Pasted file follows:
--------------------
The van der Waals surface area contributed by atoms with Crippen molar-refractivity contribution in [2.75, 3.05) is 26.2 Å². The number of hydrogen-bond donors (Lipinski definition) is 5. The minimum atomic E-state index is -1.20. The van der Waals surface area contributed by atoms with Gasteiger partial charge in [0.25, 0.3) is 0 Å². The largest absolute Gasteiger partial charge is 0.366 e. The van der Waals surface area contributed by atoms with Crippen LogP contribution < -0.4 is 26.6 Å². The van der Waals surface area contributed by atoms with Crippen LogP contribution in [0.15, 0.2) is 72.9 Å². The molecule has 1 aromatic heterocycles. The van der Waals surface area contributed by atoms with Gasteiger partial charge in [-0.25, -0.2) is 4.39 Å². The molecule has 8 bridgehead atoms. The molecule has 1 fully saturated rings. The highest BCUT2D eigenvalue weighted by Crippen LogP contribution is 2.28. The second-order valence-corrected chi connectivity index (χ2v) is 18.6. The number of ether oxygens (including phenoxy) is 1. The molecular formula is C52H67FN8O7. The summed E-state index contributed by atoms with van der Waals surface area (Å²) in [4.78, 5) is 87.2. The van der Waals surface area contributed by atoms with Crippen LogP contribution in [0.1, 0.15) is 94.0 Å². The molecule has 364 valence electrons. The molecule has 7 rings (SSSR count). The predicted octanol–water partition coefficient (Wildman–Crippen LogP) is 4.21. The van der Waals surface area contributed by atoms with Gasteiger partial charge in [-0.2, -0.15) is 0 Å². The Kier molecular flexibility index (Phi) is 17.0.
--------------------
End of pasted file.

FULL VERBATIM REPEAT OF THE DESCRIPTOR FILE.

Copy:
The van der Waals surface area contributed by atoms with Crippen molar-refractivity contribution in [2.75, 3.05) is 26.2 Å². The number of hydrogen-bond donors (Lipinski definition) is 5. The minimum atomic E-state index is -1.20. The van der Waals surface area contributed by atoms with Gasteiger partial charge in [0.25, 0.3) is 0 Å². The largest absolute Gasteiger partial charge is 0.366 e. The van der Waals surface area contributed by atoms with Crippen LogP contribution < -0.4 is 26.6 Å². The van der Waals surface area contributed by atoms with Crippen LogP contribution in [0.15, 0.2) is 72.9 Å². The molecule has 1 aromatic heterocycles. The van der Waals surface area contributed by atoms with Gasteiger partial charge in [-0.25, -0.2) is 4.39 Å². The molecule has 8 bridgehead atoms. The molecule has 1 fully saturated rings. The highest BCUT2D eigenvalue weighted by Crippen LogP contribution is 2.28. The second-order valence-corrected chi connectivity index (χ2v) is 18.6. The number of ether oxygens (including phenoxy) is 1. The molecular formula is C52H67FN8O7. The summed E-state index contributed by atoms with van der Waals surface area (Å²) in [4.78, 5) is 87.2. The van der Waals surface area contributed by atoms with Crippen LogP contribution in [0.1, 0.15) is 94.0 Å². The molecule has 364 valence electrons. The molecule has 7 rings (SSSR count). The predicted octanol–water partition coefficient (Wildman–Crippen LogP) is 4.21. The van der Waals surface area contributed by atoms with Gasteiger partial charge in [-0.2, -0.15) is 0 Å². The Kier molecular flexibility index (Phi) is 17.0.